Mark Holmgren's blog

Working yet Homeless in Banff, Alberta

This is the story of Josh, a young man who moved to Banff, Alberta for the abundance of work, but is homeless on his $15.00 per hour wages and lack of affordable housing.

Living Poor: Karen's Story

Karen is a prime example of what it means to be a hard-working single mother living poor. Low wages, less than full-time work, no benefits, and an unbearable wait for affordable housing are the burdens she bears on a daily basis.

A Simple Community Engagement Dashboard

Download this spreadsheet to help you visualize your community engagement goals, activity, and progress over a 12-month period.

Ending Precarious Employment – A Game-Changer Strategy

This blog describes the growing issue of precarious employment and how liveable income is a game-changer in poverty reduction, with examples such as the Fight for $15 and Fairness and Living Wage.

More about the Game-Changer Approach to Poverty Reduction

Comparing and contrasting Vibrant Communities Canada's new Game Changer approach and the Social Determinants of Health (SDoH).

Mandatory Winter Tires and Poverty

The mandatory winter tire debate - another example of public policy in which people who "have" make decisions that unequally burden people who "have-not" or "barely-have".

Watch Out for the Solution Bias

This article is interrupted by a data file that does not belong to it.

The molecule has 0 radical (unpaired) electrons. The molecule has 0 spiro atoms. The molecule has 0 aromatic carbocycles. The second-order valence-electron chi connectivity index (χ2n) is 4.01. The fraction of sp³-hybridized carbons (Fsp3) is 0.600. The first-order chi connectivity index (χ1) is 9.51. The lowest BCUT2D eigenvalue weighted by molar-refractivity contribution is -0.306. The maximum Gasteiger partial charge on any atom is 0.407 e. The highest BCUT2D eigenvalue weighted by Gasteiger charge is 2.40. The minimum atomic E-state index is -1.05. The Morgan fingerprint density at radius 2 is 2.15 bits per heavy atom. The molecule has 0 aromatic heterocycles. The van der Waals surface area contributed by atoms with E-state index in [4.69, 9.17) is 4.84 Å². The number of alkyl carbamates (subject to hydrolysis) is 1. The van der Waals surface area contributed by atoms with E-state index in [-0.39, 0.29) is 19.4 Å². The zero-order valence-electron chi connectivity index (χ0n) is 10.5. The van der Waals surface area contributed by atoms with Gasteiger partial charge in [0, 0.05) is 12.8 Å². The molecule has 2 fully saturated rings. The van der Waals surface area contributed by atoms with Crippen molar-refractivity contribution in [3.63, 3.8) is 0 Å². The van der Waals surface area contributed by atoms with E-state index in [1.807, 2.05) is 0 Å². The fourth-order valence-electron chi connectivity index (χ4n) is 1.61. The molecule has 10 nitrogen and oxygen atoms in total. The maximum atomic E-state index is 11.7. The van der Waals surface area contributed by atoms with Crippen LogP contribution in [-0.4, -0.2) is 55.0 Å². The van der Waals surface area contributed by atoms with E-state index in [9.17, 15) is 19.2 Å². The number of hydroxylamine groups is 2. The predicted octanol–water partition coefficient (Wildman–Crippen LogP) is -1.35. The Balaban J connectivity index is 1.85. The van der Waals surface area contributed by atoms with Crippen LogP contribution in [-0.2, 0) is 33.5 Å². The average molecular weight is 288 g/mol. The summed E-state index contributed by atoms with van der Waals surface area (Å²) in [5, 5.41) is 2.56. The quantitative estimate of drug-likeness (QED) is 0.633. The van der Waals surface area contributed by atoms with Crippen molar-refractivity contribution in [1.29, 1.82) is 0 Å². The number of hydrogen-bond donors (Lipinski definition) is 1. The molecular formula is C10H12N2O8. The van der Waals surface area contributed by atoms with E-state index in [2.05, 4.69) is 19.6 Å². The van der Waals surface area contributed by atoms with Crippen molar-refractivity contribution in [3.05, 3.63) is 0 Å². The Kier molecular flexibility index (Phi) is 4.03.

As we develop a new idea, program, or policy to address a significant problem, if we are not careful, we may solely focus on the positive changes we are working on, and fail to see the challenges or negative impacts of what we are creating. This is solution-bias.

Movement Building and Collective Impact

Comparing and contrasting the Collective Impact approach with the movement building process.

Thinking about the Charity Model and Systems Change Debate

Integrative Thinking is the ability to hold and work with opposing views simultaneously. This is a look at how integrative thinking is applicable to the non-profit sector, with the Charity Model and Systems Change debate.

Disruptive Innovation: a Type of Upside Down Thinking

Disruptive Innovation, like Upside Down Thinking, is about changing the norms of doing business. In the private sector, entrepreneurs know how difficult, if not impossible, it is to break into an existing market dominated by those companies with huge market share.